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Thursday, July 23, 2009

So, The Recession Is Over Already?

The Bank of Canada says today that the recession is over! Wow, that was quick. I can't see the future, but I certainly see parallels with the past. Take number 11 from the following quotes from the Great Depression for example (source: Colin J. Seymour, June 2001, http://www.gold-eagle.com/editorials_01/seymour062001.html):


Chart locations are an approximate indication only

  1. "We will not have any more crashes in our time."
    - John Maynard Keynes in 1927
  2. "I cannot help but raise a dissenting voice to statements that we are living in a fool's paradise, and that prosperity in this country must necessarily diminish and recede in the near future."
    - E. H. H. Simmons, President, New York Stock Exchange, January 12, 1928

    "There will be no interruption of our permanent prosperity."
    - Myron E. Forbes, President, Pierce Arrow Motor Car Co., January 12, 1928

  3. "No Congress of the United States ever assembled, on surveying the state of the Union, has met with a more pleasing prospect than that which appears at the present time. In the domestic field there is tranquility and contentment...and the highest record of years of prosperity. In the foreign field there is peace, the goodwill which comes from mutual understanding."
    - Calvin Coolidge December 4, 1928
  4. "There may be a recession in stock prices, but not anything in the nature of a crash."
    - Irving Fisher, leading U.S. economist , New York Times, Sept. 5, 1929
  5. "Stock prices have reached what looks like a permanently high plateau. I do not feel there will be soon if ever a 50 or 60 point break from present levels, such as (bears) have predicted. I expect to see the stock market a good deal higher within a few months."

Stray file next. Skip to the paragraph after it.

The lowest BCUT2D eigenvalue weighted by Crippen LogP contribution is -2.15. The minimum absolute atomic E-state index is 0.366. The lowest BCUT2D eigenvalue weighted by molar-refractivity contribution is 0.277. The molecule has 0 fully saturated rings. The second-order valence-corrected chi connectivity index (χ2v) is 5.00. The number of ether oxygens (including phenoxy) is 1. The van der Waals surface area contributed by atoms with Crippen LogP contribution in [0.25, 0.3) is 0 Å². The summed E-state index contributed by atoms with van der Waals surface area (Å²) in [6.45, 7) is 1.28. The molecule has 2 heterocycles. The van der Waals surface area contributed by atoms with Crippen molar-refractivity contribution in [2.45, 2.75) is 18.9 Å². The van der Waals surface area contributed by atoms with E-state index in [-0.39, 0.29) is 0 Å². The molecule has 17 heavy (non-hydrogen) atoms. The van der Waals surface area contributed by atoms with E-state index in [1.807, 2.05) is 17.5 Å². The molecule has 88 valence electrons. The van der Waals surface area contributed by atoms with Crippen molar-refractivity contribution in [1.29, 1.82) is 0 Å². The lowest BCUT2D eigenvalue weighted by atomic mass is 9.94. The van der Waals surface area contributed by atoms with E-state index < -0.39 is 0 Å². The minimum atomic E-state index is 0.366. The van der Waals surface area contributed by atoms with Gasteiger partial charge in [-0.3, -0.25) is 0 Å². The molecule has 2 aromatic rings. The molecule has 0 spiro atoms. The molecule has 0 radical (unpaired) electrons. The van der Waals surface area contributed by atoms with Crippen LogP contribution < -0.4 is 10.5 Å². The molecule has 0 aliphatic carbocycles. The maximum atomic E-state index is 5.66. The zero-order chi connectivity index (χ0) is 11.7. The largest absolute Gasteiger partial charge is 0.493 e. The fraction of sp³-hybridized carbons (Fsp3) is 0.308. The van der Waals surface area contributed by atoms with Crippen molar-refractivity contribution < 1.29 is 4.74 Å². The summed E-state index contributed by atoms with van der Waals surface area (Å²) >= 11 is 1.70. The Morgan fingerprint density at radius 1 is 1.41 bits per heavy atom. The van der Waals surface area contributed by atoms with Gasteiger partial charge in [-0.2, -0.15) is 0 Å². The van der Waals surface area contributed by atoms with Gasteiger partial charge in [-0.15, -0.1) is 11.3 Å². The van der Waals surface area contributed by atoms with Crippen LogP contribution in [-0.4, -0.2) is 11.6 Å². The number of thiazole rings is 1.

- Irving Fisher, Ph.D. in economics, Oct. 17, 1929

    "This crash is not going to have much effect on business."
    - Arthur Reynolds, Chairman of Continental Illinois Bank of Chicago, October 24, 1929

    "There will be no repetition of the break of yesterday... I have no fear of another comparable decline."
    - Arthur W. Loasby (President of the Equitable Trust Company), quoted in NYT, Friday, October 25, 1929

    "We feel that fundamentally Wall Street is sound, and that for people who can afford to pay for them outright, good stocks are cheap at these prices."
    - Goodbody and Company market-letter quoted in The New York Times, Friday, October 25, 1929

  6. "This is the time to buy stocks. This is the time to recall the words of the late J. P. Morgan... that any man who is bearish on America will go broke. Within a few days there is likely to be a bear panic rather than a bull panic. Many of the low prices as a result of this hysterical selling are not likely to be reached again in many years."
    - R. W. McNeel, market analyst, as quoted in the New York Herald Tribune, October 30, 1929

    "Buying of sound, seasoned issues now will not be regretted"
    - E. A. Pearce market letter quoted in the New York Herald Tribune, October 30, 1929

    "Some pretty intelligent people are now buying stocks... Unless we are to have a panic -- which no one seriously believes, stocks have hit bottom."
    - R. W. McNeal, financial analyst in October 1929

  7. "The decline is in paper values, not in tangible goods and services...America is now in the eighth year of prosperity as commercially defined. The former great periods of prosperity in America averaged eleven years. On this basis we now have three more years to go before the tailspin."
    - Stuart Chase (American economist and author), NY Herald Tribune, November 1, 1929

    "Hysteria has now disappeared from Wall Street."
    - The Times of London, November 2, 1929